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Paperback Mostly Harmless Book

ISBN: 0330491229

ISBN13: 9780330491228

Mostly Harmless

(Book #5 in the Hitchhiker's Guide to the Galaxy Series)

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Format: Paperback

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Book Overview

This description may be from another edition of this product. Douglas Adams is back with the amazing, logic-defying, but-why-stop-now fifth novel in the Hitchhiker Trilogy. Here is the epic story of Random, who sets out on a transgalactic quest to find the...

Customer Reviews

5 ratings

Mostly satisfying

The unfortunately final entry in the Hitchhiker's Guide series is also perhaps the best. There are some grounds for complaint. Adams' summarily writing out Fenchurch was disappointing, though necessary to make this story work. And the ending is decidedly bleak--yes, even worse than when Arthur and Ford were stranded on prehistoric Earth at the end of book two. There is some indication that Adams wouldn't have left the series ending this way had his life not been tragically cut short, but now we'll never know. However, despite the occasionally dark tone, Adams' trademark zany humor runs throughout to help counterbalance it, and the plotting here nicely resolves threads introduced in several earlier entries in surprising ways. And as with Arthur's relationship with Fenchurch in the previous book, his relationship with his teenage daughter Random in this one adds new dimensions to his character, and shows that Adams is capable of genuine insight in addition to outright hilarity. The new Guide is appropriately sinister, Old Thrashbarg and the Perfectly Normal Beast and the aliens who've lost their minds are very funny, and best (or worst?) of all, the Vogons are back! Adams somehow manages to expertly juggle all of these plotlines through complex and potentially confusing travel through time and multi-dimensional space. That in and of itself is an achievement. He packs an awful lot of value into such slim volumes. If only there had been more!

A Review of the book that DOES give the question(spoilers)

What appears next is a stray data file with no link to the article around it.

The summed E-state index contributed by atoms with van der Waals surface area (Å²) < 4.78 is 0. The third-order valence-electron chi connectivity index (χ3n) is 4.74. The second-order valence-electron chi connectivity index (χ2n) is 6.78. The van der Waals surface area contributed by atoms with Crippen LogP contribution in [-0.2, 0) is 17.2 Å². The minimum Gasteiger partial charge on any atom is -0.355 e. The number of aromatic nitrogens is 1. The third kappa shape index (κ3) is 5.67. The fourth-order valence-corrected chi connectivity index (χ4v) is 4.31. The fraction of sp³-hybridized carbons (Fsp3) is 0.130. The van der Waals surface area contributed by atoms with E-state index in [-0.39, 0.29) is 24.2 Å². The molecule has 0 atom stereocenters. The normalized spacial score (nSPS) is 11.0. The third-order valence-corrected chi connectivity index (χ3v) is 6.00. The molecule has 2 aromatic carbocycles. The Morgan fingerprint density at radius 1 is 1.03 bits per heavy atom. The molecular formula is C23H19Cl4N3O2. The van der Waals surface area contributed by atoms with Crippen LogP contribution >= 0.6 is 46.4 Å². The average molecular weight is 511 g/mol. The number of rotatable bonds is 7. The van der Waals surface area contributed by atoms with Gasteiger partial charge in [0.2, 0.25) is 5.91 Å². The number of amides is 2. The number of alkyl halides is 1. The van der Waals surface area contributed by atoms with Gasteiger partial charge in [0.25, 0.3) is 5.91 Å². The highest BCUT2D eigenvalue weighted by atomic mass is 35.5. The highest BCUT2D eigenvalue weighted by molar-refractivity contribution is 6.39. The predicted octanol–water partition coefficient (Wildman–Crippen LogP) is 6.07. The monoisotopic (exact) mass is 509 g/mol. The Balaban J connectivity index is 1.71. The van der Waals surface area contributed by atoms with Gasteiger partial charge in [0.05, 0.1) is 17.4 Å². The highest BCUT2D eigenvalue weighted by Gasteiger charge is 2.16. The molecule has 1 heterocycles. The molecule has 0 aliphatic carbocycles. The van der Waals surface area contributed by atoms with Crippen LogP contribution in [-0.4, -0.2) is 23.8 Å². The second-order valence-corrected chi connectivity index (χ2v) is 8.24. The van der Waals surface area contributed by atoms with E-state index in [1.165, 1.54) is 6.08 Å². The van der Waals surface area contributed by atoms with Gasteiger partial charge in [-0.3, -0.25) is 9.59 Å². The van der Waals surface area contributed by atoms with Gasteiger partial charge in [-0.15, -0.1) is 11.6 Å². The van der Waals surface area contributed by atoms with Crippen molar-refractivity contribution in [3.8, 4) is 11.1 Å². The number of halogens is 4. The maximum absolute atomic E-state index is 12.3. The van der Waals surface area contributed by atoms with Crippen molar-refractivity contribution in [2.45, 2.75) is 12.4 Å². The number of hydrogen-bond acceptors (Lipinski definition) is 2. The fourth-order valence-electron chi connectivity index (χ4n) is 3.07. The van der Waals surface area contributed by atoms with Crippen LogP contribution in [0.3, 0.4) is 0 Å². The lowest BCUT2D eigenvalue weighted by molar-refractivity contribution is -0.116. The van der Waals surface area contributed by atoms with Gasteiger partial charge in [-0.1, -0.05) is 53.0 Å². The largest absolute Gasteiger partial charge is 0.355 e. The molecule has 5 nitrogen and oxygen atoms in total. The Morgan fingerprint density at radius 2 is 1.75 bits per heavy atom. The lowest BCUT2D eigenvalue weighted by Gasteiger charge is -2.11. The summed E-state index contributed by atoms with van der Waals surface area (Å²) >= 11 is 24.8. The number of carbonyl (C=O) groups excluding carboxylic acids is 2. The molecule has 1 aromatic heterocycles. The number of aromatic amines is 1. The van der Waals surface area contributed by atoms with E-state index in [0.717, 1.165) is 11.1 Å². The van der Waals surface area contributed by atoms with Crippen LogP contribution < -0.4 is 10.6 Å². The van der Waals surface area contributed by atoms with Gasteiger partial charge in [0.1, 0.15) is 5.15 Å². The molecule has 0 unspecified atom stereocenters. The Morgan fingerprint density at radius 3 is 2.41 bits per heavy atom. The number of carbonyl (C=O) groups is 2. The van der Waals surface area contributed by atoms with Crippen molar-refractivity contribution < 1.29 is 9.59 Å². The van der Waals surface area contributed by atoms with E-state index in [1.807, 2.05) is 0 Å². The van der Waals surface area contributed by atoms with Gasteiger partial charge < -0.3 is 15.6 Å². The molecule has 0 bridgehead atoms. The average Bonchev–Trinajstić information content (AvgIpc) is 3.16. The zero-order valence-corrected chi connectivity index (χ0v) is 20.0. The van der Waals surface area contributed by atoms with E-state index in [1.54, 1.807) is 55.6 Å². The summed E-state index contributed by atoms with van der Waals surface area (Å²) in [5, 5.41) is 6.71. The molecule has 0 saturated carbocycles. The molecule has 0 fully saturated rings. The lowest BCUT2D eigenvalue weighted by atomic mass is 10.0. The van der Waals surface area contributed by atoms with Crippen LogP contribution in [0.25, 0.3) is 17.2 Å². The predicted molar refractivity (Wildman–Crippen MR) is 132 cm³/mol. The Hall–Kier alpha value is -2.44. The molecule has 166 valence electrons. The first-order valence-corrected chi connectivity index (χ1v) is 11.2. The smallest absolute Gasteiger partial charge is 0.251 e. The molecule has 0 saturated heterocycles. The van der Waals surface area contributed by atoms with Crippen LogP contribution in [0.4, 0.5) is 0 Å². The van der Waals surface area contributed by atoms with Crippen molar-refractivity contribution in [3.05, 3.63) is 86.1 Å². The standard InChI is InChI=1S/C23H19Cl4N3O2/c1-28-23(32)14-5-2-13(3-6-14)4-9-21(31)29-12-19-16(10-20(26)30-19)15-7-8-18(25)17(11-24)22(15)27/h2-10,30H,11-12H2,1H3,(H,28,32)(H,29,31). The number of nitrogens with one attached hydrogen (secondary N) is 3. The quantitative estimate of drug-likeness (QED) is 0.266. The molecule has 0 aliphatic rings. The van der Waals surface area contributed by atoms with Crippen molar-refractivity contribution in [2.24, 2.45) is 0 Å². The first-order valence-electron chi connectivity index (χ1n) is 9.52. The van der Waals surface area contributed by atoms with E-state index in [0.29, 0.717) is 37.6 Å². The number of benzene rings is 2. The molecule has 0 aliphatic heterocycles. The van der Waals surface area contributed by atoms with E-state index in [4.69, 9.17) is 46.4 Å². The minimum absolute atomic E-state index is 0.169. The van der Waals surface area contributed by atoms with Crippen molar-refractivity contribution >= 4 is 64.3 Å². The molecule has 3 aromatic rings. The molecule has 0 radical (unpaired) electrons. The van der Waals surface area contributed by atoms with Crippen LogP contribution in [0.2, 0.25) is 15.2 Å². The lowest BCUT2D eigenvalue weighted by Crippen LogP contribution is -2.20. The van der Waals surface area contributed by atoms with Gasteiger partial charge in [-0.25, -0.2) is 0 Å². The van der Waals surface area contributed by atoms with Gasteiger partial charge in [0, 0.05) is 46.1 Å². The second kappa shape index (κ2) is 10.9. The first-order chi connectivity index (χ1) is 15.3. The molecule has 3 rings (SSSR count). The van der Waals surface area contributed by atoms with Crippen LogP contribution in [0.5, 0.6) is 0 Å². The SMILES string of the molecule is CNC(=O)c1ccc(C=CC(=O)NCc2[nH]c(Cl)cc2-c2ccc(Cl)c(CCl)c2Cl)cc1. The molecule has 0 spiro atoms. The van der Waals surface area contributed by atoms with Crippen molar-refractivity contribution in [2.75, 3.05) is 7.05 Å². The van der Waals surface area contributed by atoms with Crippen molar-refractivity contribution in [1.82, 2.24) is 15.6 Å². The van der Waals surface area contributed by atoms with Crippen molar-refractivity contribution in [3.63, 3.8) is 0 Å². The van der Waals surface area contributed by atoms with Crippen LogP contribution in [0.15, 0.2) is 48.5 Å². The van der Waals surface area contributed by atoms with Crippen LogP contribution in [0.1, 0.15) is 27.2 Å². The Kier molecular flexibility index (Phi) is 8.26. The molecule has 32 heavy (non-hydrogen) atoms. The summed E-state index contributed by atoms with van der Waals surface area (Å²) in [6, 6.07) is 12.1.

In "Life, the Universe, and Everything" plays heavily into this book for several reasons. The most obvious is Agrajag, which I thought was very clever of Arthur to remember and allowed him to have a rarely seen sense of arrogance in him. But there's another reference that's incredibly subtle and I don't know if Adams even realized it(or maybe I'm just out to lunch and am dead wrong): Arthur had some interestings views in "L,tU,aE," one of which was that the farther things move in space the more they stay in the same place. After Arthur's fantastic journeys throughout the galaxy, he ends up where he came from: Earth. I know many people disliked this book because it didn't have the happy, "they all lived happily ever after," Hollywood-esque ending. I say that this series wasn't meant to be a cute little tale. It was meant to be ridiculously silly and humorous. And that's exactly the way the book ends the series. Imagine! After all these people have gone through it comes to an end because some confused aliens want to change their horoscope! I thoroughly enjoyed Arthur being a "sandwich maker." I found it very quaint and I was glad Arthur was happy(however momentarily). I like the way of ending the tale of these people with a new, ultimate nemesis: A new Guide. An all-powerful Guide. That's what got Arthur and Ford into all the original trouble into the first(or did it save them?) and now it's back and horribly evil. I liked Ford casually breaking into the headquarters and being confused that the floor was 3 centimeters lower than usual from the vent. It gives you a good perspective of Ford. I admit that I did not enjoy Trillian/Tricia McMillan very much in this story, but she(they) were necessary. I thought Random was somewhat funny, but not as much as Ford and Arthur. I liked Ford's ridiculous overspending with his new found credit card and his notions to throw himself out windows. And I absolutely loved Colin. A beautiful contrast to Marvin(although the doors and Eddie from previous books also served the same purpose). I especially enjoyed his "I gurgle with pleasure" line said right after Ford gives him some sternly horrible words. I was not disappointed that Fenchurch was left out or that Arthur wasn't overly depressed about it. He was already at the near peak of depression before meeting her. In this he's depressed that he's lost his love, his planet, his life, any sense of normalcy, and has gained a completely unstable daughter. It took me a while to understand why Elvis was put into this book so much, but after a while, I finally understood. I hope you all understand it too. Because it represents the true closure to the story that this book puts forth. ... It's a good book(despite the fact that Zaphod Beeblebrox is left out, I liked his wonderfully confusing personality.)